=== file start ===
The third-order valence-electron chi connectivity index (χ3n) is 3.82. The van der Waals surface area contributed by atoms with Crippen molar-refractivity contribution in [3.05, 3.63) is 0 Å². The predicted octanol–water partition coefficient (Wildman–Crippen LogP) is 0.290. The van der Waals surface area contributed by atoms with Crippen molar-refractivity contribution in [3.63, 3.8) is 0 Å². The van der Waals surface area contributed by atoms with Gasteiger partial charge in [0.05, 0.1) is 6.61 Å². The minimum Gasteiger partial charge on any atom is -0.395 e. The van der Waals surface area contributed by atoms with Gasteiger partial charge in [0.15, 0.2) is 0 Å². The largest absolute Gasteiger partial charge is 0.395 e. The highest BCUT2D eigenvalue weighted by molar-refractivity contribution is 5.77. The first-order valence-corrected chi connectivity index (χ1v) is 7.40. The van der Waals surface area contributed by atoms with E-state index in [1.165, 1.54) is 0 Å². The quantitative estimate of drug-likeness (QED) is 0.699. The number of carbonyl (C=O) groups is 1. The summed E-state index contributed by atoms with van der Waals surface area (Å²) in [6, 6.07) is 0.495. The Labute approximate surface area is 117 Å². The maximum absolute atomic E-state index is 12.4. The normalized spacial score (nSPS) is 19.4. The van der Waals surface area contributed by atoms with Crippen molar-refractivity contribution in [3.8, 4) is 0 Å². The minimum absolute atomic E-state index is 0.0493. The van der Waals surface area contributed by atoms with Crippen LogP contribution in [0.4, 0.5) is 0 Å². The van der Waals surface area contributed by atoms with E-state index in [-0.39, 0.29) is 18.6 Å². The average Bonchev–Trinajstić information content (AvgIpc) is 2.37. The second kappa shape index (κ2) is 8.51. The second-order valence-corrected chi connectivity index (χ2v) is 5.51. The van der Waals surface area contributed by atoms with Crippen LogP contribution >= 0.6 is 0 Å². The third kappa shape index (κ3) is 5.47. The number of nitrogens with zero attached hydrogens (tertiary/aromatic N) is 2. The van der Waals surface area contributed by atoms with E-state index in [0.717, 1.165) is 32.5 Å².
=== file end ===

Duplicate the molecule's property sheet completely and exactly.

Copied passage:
The third-order valence-electron chi connectivity index (χ3n) is 3.82. The van der Waals surface area contributed by atoms with Crippen molar-refractivity contribution in [3.05, 3.63) is 0 Å². The predicted octanol–water partition coefficient (Wildman–Crippen LogP) is 0.290. The van der Waals surface area contributed by atoms with Crippen molar-refractivity contribution in [3.63, 3.8) is 0 Å². The van der Waals surface area contributed by atoms with Gasteiger partial charge in [0.05, 0.1) is 6.61 Å². The minimum Gasteiger partial charge on any atom is -0.395 e. The van der Waals surface area contributed by atoms with Gasteiger partial charge in [0.15, 0.2) is 0 Å². The largest absolute Gasteiger partial charge is 0.395 e. The highest BCUT2D eigenvalue weighted by molar-refractivity contribution is 5.77. The first-order valence-corrected chi connectivity index (χ1v) is 7.40. The van der Waals surface area contributed by atoms with E-state index in [1.165, 1.54) is 0 Å². The quantitative estimate of drug-likeness (QED) is 0.699. The number of carbonyl (C=O) groups is 1. The summed E-state index contributed by atoms with van der Waals surface area (Å²) in [6, 6.07) is 0.495. The Labute approximate surface area is 117 Å². The maximum absolute atomic E-state index is 12.4. The normalized spacial score (nSPS) is 19.4. The van der Waals surface area contributed by atoms with Crippen molar-refractivity contribution in [3.8, 4) is 0 Å². The minimum absolute atomic E-state index is 0.0493. The van der Waals surface area contributed by atoms with Crippen LogP contribution in [0.4, 0.5) is 0 Å². The van der Waals surface area contributed by atoms with E-state index in [-0.39, 0.29) is 18.6 Å². The average Bonchev–Trinajstić information content (AvgIpc) is 2.37. The second kappa shape index (κ2) is 8.51. The second-order valence-corrected chi connectivity index (χ2v) is 5.51. The van der Waals surface area contributed by atoms with Crippen LogP contribution >= 0.6 is 0 Å². The third kappa shape index (κ3) is 5.47. The number of nitrogens with zero attached hydrogens (tertiary/aromatic N) is 2. The van der Waals surface area contributed by atoms with E-state index in [0.717, 1.165) is 32.5 Å².